FILED: November 4, 1998
STATE OF OREGON,
JANELLE RAE MECHLER,
Appeal from Circuit Court, Columbia County.
Steven B. Reed, Judge.
Argued and submitted July 29, 1998.
Diane L. Alessi, Deputy Public Defender, argued the cause for appellant. With her on the brief was Sally L. Avera, Public Defender.
Christine Ann Chute, Assistant Attorney General, argued the cause for respondent. With her on the brief was Hardy Myers, Attorney General, and Michael D. Reynolds, Solicitor General.
Before De Muniz, Presiding Judge, and Haselton and Wollheim, Judges.
Defendant appeals a conviction of unlawfully obtaining public assistance, ORS 411.630, and makes two assignments of error. Defendant first assigns error to the trial court's denial of her motion for mistrial based on prosecutorial misconduct. She also assigns error to the trial court's instruction to the jury on a matter that was not a material issue at trial. We affirm.
In January 1993, defendant applied to Adult and Family Services Division (AFS) for public assistance and was approved for benefits. Defendant worked part time and, from February through June 1993, she received two paychecks per month. However, she reported only one paycheck per month. Due to this underreporting, AFS determined that it had overpaid defendant $1,769 in benefits. At trial, defendant testified that she was confused by the monthly reporting forms and, by mistake, filled them out incorrectly. Defense counsel pointed out ambiguities in the forms and vigorously cross-examined the state's witnesses, challenging their credibility by questioning whether they had been coached by the prosecutor. At times, the cross-examination became heated with the prosecutor repeatedly objecting. The trial court admonished both attorneys several times to keep the proceedings focused. Defendant was the only witness in her defense. At the close of direct examination, defense counsel asked defendant if she had "ever been in this kind of trouble with anybody before." Defendant answered, "No." The prosecutor objected on relevancy grounds, and the trial court sustained the objection. There was no evidence at trial that any witness had a prior criminal record.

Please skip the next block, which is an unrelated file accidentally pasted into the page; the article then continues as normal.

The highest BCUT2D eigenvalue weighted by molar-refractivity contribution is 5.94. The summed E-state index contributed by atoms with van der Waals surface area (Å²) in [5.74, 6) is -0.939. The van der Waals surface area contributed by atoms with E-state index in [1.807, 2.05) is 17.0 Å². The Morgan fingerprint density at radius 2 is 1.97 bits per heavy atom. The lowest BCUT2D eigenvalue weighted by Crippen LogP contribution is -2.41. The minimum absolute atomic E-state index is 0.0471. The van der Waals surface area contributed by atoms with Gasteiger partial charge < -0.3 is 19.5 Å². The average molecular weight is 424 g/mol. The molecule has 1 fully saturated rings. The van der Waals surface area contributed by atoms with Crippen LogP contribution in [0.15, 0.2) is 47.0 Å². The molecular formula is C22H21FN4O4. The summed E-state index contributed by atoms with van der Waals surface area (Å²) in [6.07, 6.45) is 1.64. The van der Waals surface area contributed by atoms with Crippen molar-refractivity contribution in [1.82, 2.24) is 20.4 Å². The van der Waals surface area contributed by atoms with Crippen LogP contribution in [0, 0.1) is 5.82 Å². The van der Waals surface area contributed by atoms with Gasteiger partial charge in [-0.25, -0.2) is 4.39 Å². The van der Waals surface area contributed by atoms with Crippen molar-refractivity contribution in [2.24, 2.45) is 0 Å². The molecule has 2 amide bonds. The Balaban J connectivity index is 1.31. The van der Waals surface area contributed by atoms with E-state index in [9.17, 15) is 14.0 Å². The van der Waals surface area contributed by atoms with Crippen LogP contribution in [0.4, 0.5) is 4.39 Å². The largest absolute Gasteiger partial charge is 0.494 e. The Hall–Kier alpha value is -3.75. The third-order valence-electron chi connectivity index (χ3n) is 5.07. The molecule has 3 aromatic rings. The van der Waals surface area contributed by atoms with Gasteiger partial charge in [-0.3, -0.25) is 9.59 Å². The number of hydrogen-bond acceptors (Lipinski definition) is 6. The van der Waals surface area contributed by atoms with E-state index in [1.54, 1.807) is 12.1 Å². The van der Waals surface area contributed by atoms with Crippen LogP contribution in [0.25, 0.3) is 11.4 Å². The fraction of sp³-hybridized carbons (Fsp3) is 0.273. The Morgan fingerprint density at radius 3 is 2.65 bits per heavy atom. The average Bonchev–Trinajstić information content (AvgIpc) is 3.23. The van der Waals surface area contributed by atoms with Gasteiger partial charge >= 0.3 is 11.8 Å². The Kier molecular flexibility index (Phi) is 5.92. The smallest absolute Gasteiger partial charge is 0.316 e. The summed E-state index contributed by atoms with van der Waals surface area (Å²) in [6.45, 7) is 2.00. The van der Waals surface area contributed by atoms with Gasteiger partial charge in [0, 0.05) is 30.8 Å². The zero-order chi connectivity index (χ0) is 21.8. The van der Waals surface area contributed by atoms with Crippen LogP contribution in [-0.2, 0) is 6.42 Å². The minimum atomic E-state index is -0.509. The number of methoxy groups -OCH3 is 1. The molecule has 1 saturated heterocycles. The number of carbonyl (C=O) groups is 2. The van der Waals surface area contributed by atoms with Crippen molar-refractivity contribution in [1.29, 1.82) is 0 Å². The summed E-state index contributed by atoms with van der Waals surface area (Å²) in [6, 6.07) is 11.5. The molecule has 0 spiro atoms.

During closing argument, defense counsel attacked the credibility of a key state witness and the prosecutor:
"You heard [the state's witness's] ego get in the way of admitting the truth. She didn't notice [defendant's initial reporting of the number of times she was paid per month or her monthly reporting of pay rate and hours worked each month,] and the fact is she got coached in the hallway about what the facts were so she could learn to say the right answers in court to make herself look better. The fact is she didn't look at it."
The prosecutor addressed these remarks throughout the state's rebuttal and closed by stating: